1. Although they criticize Luhmann’s system theory (p.8), Luhmann’s theory of the world as a social system actually fits very well their theoretical approximation (Luhmann, 1997). Firstly, in order to prove the limits of some of the globalization processes, the authors critically and empirically assess the notion that nation-states are losing autonomy in the current stage of human history. I believe a more fruitful research strategy can however be to test the intensity of the interaction between the globalization processes with the social sub-systems (SSS) which the world society is composed of. It is important to point out that this process affects unevenly the SSS, and in turn the SSS also affect the globalization process irregularly. If nation-states are understood as sub-systems that have the capacity to reduce the complexity, which is created by their environment, by accepting or restricting into their system the input of social media (i.e money, power, truth, and love) disseminated by other sub-systems, but also with the ability to disseminate via social media certain outputs, we have solved an important theoretical challenge i.e. the paradox of why nation-states are at the same time autonomous and fluid. Therefore, two intertwined questions regarding this level of analysis would be: i) which nation-states are more (or less) affected by the globalization process; and ii) what kind of outputs these sub-systems disseminate and how these social media ultimately affect the other SSS. I am raising this point because in the analysis carried out by these authors it seems that only developed nation-states seem to behave in terms of SSS. However, when looking at the world in systemic terms it is theoretically acknowledged that developing nation-states can also have the quality of being SSS and in turn with the ability to exchange social media with other SSS.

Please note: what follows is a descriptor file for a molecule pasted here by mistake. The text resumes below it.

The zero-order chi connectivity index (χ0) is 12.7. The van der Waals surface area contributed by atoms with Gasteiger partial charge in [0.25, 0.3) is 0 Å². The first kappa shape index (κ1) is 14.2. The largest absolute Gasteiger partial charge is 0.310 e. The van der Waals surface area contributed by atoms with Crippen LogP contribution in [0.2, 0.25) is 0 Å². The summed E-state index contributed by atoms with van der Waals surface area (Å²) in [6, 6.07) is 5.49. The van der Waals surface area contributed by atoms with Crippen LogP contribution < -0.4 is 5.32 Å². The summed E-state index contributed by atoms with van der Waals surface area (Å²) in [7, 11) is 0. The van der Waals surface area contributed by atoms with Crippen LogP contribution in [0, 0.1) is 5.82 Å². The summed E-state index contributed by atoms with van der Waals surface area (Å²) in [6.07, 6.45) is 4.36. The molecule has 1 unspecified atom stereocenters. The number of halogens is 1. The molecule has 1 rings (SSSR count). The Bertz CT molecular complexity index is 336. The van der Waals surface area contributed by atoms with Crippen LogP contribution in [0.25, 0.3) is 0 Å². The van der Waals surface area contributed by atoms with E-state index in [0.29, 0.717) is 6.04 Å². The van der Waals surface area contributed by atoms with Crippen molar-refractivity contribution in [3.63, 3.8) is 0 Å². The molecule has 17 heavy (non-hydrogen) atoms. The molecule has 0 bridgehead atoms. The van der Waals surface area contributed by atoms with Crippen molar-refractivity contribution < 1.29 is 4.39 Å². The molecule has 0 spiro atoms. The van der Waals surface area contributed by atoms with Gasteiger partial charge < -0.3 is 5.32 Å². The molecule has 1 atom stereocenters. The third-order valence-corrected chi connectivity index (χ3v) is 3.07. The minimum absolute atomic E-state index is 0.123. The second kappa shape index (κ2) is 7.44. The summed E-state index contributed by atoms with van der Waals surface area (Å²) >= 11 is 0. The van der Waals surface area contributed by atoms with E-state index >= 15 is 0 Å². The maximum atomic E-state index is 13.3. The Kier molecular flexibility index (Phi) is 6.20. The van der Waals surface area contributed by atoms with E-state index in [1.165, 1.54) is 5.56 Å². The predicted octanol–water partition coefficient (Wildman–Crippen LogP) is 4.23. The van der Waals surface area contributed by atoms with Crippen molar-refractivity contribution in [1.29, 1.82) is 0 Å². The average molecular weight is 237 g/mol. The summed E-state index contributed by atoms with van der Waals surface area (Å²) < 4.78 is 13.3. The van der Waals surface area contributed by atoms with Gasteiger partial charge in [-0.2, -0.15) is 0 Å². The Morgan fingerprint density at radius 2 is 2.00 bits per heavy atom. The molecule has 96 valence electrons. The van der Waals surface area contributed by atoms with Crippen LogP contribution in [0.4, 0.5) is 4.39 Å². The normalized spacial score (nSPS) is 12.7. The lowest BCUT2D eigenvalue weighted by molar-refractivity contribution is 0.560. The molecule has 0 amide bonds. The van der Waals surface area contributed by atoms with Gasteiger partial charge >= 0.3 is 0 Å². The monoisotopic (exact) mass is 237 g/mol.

2. Specifically, Luhmann’s perspective of communication, that is, the process by which different sub-systems interact with each other through different social media (money, power, knowledge and love) can help illustrate better the intensity of globalization of the SSS which the world society is composed of. In other words, this theoretical perspective offers a research program whereby it is possible to empirically test different levels or degrees of globalization in different SSS. Within this theoretical strategy, I would argue that it would be possible to see in greater detail how certain dimensions of the social media and some SSS are more globalized than others. One example of how the social media ‘knowledge’ can be operationalized is the development of transportation networks (i.e. maritime and air) at the global scale. In the 20th century these networks have been marked by revolutionary technological changes which directly and positively influenced the intensity of the globalization process (see figure 2); an indicator for measuring intensity can be the number of travels per year. These activities have been intensified at the world scale and although some of the current characteristics can be identified with the regionalization patterns described by the authors, there are regions that seem to have a more important role unlike the authors argue (see figure 3).